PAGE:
Wednesday, 2 November 2005
1. After yesterday's celebration of the Solemnity of all the saints of Heaven, we remember today all of the faithful departed. The liturgy invites us to pray for all our loved ones who have passed away, turning our thoughts to the mystery of death, an inheritance common to all men and women.
Enlightened by faith, we look upon the human enigma of death with serenity and hope. Indeed, according to Scripture, it is more than an end; it is a new birth, it is the obligatory passageway through which the fullness of life may be attained by those who model their earthly existence according to the indications of the Word of God.
Psalm 112, a composition with a sapiental slant, presents us with the figure of these righteous ones who fear the Lord; they recognize his transcendence and trustingly and lovingly conform themselves to his will in the expectation of encountering him after death.
A "beatitude" is reserved to these faithful: "Happy the man who fears the Lord" (v. 1). The Psalmist immediately explains what this fear consists in: it is shown in docility to God's commandments. He who "takes delight" in observing his commandments is blessed, finding in them joy and peace.
2. Docility to God is therefore the root of hope and interior and exterior harmony. Observance of the moral law is the source of profound peace of conscience. According to the biblical vision of "retribution", the mantle of the divine blessing is spread over the righteous, giving stability and success to his works and to those of his descendents: "His sons will be powerful on earth; the children of the upright are blessed. Riches and wealth are in his house" (vv. 2-3; cf. v. 9).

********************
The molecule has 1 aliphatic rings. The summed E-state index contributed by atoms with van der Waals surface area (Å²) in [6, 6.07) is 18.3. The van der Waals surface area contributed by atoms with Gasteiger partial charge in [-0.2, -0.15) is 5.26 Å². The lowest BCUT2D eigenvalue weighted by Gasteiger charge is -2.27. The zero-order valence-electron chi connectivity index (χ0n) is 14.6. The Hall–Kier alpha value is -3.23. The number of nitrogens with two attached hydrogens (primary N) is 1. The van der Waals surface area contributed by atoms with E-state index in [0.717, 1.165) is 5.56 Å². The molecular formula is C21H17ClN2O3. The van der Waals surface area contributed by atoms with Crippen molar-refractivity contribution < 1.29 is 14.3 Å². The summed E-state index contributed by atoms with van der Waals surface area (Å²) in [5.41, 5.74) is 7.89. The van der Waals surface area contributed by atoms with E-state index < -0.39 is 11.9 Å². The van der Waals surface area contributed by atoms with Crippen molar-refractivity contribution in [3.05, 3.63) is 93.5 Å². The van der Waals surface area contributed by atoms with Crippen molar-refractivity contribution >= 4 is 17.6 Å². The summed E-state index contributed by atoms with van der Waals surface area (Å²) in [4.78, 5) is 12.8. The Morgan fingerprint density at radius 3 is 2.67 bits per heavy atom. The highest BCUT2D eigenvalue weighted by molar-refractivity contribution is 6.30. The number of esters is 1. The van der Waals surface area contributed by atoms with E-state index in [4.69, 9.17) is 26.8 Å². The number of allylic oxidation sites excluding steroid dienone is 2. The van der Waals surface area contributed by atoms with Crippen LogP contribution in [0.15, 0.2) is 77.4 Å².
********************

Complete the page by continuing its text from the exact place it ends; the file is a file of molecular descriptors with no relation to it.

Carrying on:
However, to this optimistic vision are opposed the bitter observations made by Job, a just man who experiences the mystery of sorrow, feels himself unjustly punished and subjected to apparently senseless trials. Job represents many people who suffer harshly in the world. It is necessary then to read this Psalm in the global context of Revelation, which embraces the reality of human life under all its aspects.
At any rate, the trust the Psalmist wishes to communicate and be lived by those who have chosen to follow the path of morally irreprehensible conduct remains valid, rejecting every other alternative of illusory success gained through injustice and immorality.
3. The heart of this fidelity to the divine Word consists in a fundamental choice of charity towards the poor and needy: "The good man takes pity and lends.... Open-handed, he gives to the poor" (vv. 5, 9). The person of faith, then, is generous; respecting the biblical norms, he offers help to his brother in need, asking nothing in return (cf. Dt 15: 7-11), and without falling into the shame of usury which destroys the lives of the poor.
The righteous one, heeding the continual warning of the prophets, puts himself on the side of the disenfranchised and sustains them with abundant help. "Open-handed, he gives to the poor", as is written in verse 9, thereby expressing an extreme generosity without any self-interest.
4. In addition to the portrait of the faithful and charitable man, "generous, merciful and just", Psalm 112 presents finally, in only one verse (cf. v. 10), the profile of the wicked man. This individual sees the success of the right-eous person and is tortured with anger and jealousy. It is the torment of one who has an evil conscience, different from the generous man who has a "firm" and "steadfast heart" (vv. 7-8).